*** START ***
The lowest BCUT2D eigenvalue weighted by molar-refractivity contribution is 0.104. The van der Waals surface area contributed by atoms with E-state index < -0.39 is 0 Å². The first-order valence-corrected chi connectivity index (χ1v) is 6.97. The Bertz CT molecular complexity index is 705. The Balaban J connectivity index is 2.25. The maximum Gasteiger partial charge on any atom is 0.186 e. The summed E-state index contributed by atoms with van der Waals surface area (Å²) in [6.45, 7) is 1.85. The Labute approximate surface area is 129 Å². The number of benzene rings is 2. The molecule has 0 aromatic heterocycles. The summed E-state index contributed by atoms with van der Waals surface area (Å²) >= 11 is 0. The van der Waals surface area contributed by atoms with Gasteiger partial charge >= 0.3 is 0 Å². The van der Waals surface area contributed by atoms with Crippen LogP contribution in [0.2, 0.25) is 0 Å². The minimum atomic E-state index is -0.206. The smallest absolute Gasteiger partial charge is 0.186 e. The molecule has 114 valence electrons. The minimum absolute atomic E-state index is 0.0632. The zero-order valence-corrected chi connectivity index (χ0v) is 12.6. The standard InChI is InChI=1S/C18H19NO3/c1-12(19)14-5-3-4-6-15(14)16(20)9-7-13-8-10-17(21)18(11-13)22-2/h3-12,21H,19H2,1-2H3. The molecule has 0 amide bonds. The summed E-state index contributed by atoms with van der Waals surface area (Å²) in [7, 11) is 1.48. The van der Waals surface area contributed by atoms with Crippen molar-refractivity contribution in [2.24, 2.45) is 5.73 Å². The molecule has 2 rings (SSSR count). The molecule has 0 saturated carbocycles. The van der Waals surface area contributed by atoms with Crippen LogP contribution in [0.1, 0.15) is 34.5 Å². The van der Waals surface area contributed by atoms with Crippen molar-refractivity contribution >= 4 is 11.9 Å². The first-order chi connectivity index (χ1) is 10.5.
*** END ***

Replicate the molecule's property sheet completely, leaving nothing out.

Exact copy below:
The lowest BCUT2D eigenvalue weighted by molar-refractivity contribution is 0.104. The van der Waals surface area contributed by atoms with E-state index < -0.39 is 0 Å². The first-order valence-corrected chi connectivity index (χ1v) is 6.97. The Bertz CT molecular complexity index is 705. The Balaban J connectivity index is 2.25. The maximum Gasteiger partial charge on any atom is 0.186 e. The summed E-state index contributed by atoms with van der Waals surface area (Å²) in [6.45, 7) is 1.85. The Labute approximate surface area is 129 Å². The number of benzene rings is 2. The molecule has 0 aromatic heterocycles. The summed E-state index contributed by atoms with van der Waals surface area (Å²) >= 11 is 0. The van der Waals surface area contributed by atoms with Gasteiger partial charge >= 0.3 is 0 Å². The van der Waals surface area contributed by atoms with Crippen LogP contribution in [0.2, 0.25) is 0 Å². The minimum atomic E-state index is -0.206. The smallest absolute Gasteiger partial charge is 0.186 e. The molecule has 114 valence electrons. The minimum absolute atomic E-state index is 0.0632. The zero-order valence-corrected chi connectivity index (χ0v) is 12.6. The standard InChI is InChI=1S/C18H19NO3/c1-12(19)14-5-3-4-6-15(14)16(20)9-7-13-8-10-17(21)18(11-13)22-2/h3-12,21H,19H2,1-2H3. The molecule has 0 amide bonds. The summed E-state index contributed by atoms with van der Waals surface area (Å²) in [7, 11) is 1.48. The van der Waals surface area contributed by atoms with Crippen molar-refractivity contribution in [2.24, 2.45) is 5.73 Å². The molecule has 2 rings (SSSR count). The molecule has 0 saturated carbocycles. The van der Waals surface area contributed by atoms with Crippen LogP contribution in [0.1, 0.15) is 34.5 Å². The van der Waals surface area contributed by atoms with Crippen molar-refractivity contribution >= 4 is 11.9 Å². The first-order chi connectivity index (χ1) is 10.5.